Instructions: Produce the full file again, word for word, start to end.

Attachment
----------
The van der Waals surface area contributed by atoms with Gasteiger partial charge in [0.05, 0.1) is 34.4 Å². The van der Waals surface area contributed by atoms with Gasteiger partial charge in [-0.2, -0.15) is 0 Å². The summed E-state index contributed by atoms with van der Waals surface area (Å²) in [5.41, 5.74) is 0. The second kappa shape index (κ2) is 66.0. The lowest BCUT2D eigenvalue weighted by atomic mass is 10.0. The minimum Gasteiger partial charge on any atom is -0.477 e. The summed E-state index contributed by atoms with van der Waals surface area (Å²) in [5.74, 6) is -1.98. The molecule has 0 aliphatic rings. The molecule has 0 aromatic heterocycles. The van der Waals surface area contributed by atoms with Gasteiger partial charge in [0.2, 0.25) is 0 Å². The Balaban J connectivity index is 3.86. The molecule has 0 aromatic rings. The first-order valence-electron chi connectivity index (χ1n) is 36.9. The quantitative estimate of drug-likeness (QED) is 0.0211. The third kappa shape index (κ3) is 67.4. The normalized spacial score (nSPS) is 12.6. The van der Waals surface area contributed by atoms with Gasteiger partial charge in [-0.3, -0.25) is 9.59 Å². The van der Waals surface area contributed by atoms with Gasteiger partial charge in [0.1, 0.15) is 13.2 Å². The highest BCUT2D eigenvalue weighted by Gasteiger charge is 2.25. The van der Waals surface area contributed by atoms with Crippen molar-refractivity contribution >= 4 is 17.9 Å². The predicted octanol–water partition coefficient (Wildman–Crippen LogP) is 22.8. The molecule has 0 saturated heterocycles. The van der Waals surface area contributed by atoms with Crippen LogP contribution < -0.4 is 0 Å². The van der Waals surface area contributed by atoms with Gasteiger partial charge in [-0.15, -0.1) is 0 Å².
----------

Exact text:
The van der Waals surface area contributed by atoms with Gasteiger partial charge in [0.05, 0.1) is 34.4 Å². The van der Waals surface area contributed by atoms with Gasteiger partial charge in [-0.2, -0.15) is 0 Å². The summed E-state index contributed by atoms with van der Waals surface area (Å²) in [5.41, 5.74) is 0. The second kappa shape index (κ2) is 66.0. The lowest BCUT2D eigenvalue weighted by atomic mass is 10.0. The minimum Gasteiger partial charge on any atom is -0.477 e. The summed E-state index contributed by atoms with van der Waals surface area (Å²) in [5.74, 6) is -1.98. The molecule has 0 aliphatic rings. The molecule has 0 aromatic heterocycles. The van der Waals surface area contributed by atoms with Gasteiger partial charge in [0.2, 0.25) is 0 Å². The Balaban J connectivity index is 3.86. The molecule has 0 aromatic rings. The first-order valence-electron chi connectivity index (χ1n) is 36.9. The quantitative estimate of drug-likeness (QED) is 0.0211. The third kappa shape index (κ3) is 67.4. The normalized spacial score (nSPS) is 12.6. The van der Waals surface area contributed by atoms with Gasteiger partial charge in [-0.3, -0.25) is 9.59 Å². The van der Waals surface area contributed by atoms with Gasteiger partial charge in [0.1, 0.15) is 13.2 Å². The highest BCUT2D eigenvalue weighted by Gasteiger charge is 2.25. The van der Waals surface area contributed by atoms with Crippen molar-refractivity contribution >= 4 is 17.9 Å². The predicted octanol–water partition coefficient (Wildman–Crippen LogP) is 22.8. The molecule has 0 saturated heterocycles. The van der Waals surface area contributed by atoms with Crippen LogP contribution < -0.4 is 0 Å². The van der Waals surface area contributed by atoms with Gasteiger partial charge in [-0.15, -0.1) is 0 Å².